I did like the first half of the book more than the second half. The initial chapters feature much texture and subtlety in the depiction of King Roland, his sons Peter and Thomas, and the evil court magician and King's advisor Flagg (perhaps the same Flagg who shows up later in Mr. King's The Stand). I particularly liked the way one short conversation between Peter and his mother about the importance of using a napkin leads Peter to a lifelong obsession with napkins, even using them for a centerpiece escape attempt later in the novel. The book's latter going is still good, but its shift to some less interesting (though still likable) secondary characters and the de-evolution of Flagg from a complex villain to your more basic cackling maniac made me miss the nuance and texture of the earlier parts a little. But only a little if I'm honest.

I actually listened to The Eyes of the Dragon via a terrific new unabridged audio production read by Bronson Pinchot (who makes the most of the story's generous amounts of drama and intrigue), that I downloaded from Audible.com and enjoyed on my MP3 player. But you can also pick the book up on Kindle for $6.99, where I'm sure the story's pleasures will likewise shine through.

Possibly a dry run for his Dark Tower epic, The Eyes of the Dragon is a Stephen King tale of a slightly different flavor and stripe, but one still as reliably involving as his usual fare.

Reporting in

A recent Kindle Taproom poll asked the following: Amazon brags that the Kindle's e-ink technology allows for easy reading even in bright sunlight. How often do you read you Kindle outside?

32 of you responded, and here's the breakdown:

Very often, weather permitting 16

Sometimes 5

Not very often 10

Never. I only read indoors 1

For the record, I was one of the 16 Very often votes. Sitting outside and enjoying the nice weather while enjoying a book on Kindle has been a great joy since the advent of the Kindle in 2007. It appears that a fair amount of you agree.

Monday, October 4, 2010

Good stuff


Superman/Batman: Apocalypse is a bang-up direct-to-DVD animated film (adapted from a multi-part story from the Superman/Batman monthly comic book) that introduces to a modern audience Kara Zor-El, Superman's cousin from Krypton. The film has it all: great action, heartfelt drama, and epic wonderment, that last delivered primarily via the story's setting on the hellish planet Apokolips in the latter going, as the powerful, villainous Darkseid attempts to take control of the young and impressionable Kara and use her for his own purposes.

This is the most assured to date of the regularly appearing DC Comics animated films made for the DVD market, and that's saying something, as all of the films thus far have been very good. I especially liked the generous nature of the movie, as we get to see lots of heroes in action, including Superman, Batman, Wonder Woman, Kara (aka Supergirl), and a variety of Jack Kirby's great "New Gods" characters (Darkseid, Granny Goodness, and many others), with the movie being long enough that everyone has a chance to breathe and do their thing.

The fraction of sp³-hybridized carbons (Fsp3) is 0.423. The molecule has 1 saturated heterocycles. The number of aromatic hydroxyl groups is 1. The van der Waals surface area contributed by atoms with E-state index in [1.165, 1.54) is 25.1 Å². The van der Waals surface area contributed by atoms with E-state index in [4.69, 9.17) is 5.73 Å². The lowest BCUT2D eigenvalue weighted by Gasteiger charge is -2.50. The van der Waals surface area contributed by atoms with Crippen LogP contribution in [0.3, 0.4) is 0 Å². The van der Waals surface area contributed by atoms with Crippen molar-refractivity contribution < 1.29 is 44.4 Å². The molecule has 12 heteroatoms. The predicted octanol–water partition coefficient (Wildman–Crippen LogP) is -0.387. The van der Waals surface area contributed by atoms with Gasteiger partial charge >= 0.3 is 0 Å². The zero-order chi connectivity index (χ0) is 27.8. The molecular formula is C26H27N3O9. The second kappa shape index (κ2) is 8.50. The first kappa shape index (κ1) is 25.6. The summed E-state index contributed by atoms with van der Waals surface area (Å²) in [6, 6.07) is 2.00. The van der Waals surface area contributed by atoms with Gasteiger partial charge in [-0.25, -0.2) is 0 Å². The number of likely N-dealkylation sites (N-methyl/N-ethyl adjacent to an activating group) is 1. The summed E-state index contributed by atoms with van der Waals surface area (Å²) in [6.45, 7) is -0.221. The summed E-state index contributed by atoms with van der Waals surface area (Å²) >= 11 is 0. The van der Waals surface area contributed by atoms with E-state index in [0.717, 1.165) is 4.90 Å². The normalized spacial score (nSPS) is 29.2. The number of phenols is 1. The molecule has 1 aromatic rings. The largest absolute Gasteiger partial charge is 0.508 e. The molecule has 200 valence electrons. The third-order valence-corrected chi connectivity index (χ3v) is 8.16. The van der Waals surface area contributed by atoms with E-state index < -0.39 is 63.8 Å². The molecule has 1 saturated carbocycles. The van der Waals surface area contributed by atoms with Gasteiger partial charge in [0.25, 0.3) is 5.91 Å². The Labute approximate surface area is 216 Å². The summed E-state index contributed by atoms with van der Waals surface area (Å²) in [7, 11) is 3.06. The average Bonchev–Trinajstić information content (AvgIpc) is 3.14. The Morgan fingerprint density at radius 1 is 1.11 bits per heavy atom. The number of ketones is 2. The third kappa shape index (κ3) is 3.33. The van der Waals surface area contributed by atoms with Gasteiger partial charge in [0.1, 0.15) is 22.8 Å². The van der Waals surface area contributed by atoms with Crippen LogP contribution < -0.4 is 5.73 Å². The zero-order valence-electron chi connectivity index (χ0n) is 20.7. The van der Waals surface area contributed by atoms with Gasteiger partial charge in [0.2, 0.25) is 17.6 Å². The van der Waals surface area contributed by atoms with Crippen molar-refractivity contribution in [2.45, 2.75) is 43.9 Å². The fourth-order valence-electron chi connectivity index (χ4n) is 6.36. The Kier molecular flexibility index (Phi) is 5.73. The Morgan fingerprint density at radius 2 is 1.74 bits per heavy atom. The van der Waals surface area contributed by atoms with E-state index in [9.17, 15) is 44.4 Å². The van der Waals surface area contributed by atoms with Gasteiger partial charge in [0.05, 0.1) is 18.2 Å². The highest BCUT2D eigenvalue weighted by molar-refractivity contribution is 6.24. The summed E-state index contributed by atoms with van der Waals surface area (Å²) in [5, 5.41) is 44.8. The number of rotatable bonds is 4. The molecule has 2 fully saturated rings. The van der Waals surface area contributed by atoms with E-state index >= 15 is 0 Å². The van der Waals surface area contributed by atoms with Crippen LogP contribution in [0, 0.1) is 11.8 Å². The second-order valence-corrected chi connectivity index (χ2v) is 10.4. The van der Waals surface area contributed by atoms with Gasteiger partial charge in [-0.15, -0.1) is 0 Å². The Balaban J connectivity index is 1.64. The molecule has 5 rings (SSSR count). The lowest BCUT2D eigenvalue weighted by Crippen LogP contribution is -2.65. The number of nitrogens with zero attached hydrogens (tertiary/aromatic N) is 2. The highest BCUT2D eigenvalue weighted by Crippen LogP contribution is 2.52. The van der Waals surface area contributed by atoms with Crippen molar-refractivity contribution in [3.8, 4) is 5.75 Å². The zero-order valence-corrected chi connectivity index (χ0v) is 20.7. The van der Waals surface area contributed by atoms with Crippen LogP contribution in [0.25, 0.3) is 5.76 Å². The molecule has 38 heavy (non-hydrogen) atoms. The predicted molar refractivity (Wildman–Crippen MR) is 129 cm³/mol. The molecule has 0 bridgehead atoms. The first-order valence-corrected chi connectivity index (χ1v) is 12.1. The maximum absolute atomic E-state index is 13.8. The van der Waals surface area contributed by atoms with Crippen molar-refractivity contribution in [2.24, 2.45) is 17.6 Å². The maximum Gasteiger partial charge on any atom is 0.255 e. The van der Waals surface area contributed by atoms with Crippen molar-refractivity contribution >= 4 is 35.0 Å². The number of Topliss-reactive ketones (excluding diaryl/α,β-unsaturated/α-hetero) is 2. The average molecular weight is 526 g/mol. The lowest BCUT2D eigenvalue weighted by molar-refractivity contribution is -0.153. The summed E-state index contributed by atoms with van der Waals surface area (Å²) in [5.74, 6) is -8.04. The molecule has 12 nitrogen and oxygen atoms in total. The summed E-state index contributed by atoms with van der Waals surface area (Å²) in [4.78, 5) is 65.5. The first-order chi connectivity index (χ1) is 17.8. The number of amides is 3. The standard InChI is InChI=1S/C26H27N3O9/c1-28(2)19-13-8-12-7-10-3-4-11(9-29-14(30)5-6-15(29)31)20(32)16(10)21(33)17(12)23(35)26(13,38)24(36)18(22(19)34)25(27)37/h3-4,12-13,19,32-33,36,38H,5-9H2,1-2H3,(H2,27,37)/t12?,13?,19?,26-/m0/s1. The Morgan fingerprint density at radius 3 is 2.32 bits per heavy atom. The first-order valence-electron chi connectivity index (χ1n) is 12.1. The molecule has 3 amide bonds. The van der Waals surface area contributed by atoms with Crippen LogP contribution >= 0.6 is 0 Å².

About the only negative point I can make about the movie is that for some inexplicable reason it looks like Superman is wearing heavy eye shadow throughout. Oh, well, that's just a quibble.

Extras on the two-disc standard DVD I bought include a decent 17-minute look at the history of Supergirl in the comics, and two episodes from the 1990s Superman animated television series, which feature another take on origin of Kara Zor-El. Oh, yes... you also get a terrific 10-minute short featuring the always entertaining Green Arrow.

If this type of material is anywhere up your alley, you can't go wrong picking up Superman/Batman: Apocalypse, putting your feet up, and enjoying the epic mayhem unfold.

Don't understand it

What's the deal these days with new television shows getting cancelled after barely being given a chance? First, Fox cancelled the new series Lone Star after broadcasting only two episodes. And now it's just been announced that ABC's My Generation has also been given the ax, likewise after only two episodes were shown. Poor ratings were cited in both cases as the reason for the programs' cancellations.

Now, I don't know if either of those shows were any good, but... cancelling them after only two episodes? Isn't there some recognition that all shows aren't instant hits and take time to build an audience? The classic example, of course, is Seinfeld, which barely had fair ratings for its initial episodes, and was well into its run before it became a huge hit.

One, I feel bad for all the creative types who made these shows happen and weren't given a fair chance to let their shows resonate with the public, and two, I think cancelling them so quickly was a bad business decision, as who knows if either or both of these shows might have gotten hot, maybe even really hot, a couple of months down the line.

Just my two cents.

Friday, October 1, 2010

What's selling


Wow, for the first time as far as I'm aware, the top selling item in the Kindle Store isn't a book, and not even a magazine or newspaper, for that matter. It's a game. It looks like Amazon's initiative to develop apps, games and other items for the Kindle is paying off. Here are the top five sellers in the Kindle Store as of this morning:

1. Scrabble, by Electronic Arts Inc. $4.99

2. The Girl Who Kicked the Hornet's Nest, by Stieg Larsson. $9.99

3. The Girl with the Dragon Tattoo, by Stieg Larsson. $6.64

4. Marked, by Elisabeth Naughton. $5.59

5. Freedom: A Novel, by Jonathan Franzen $12.99

I'll have to check out Scrabble. I really enjoy both the Every Word and Shuffled Row word games on the Kindle, so I should probably get this. Do any of you have it yet?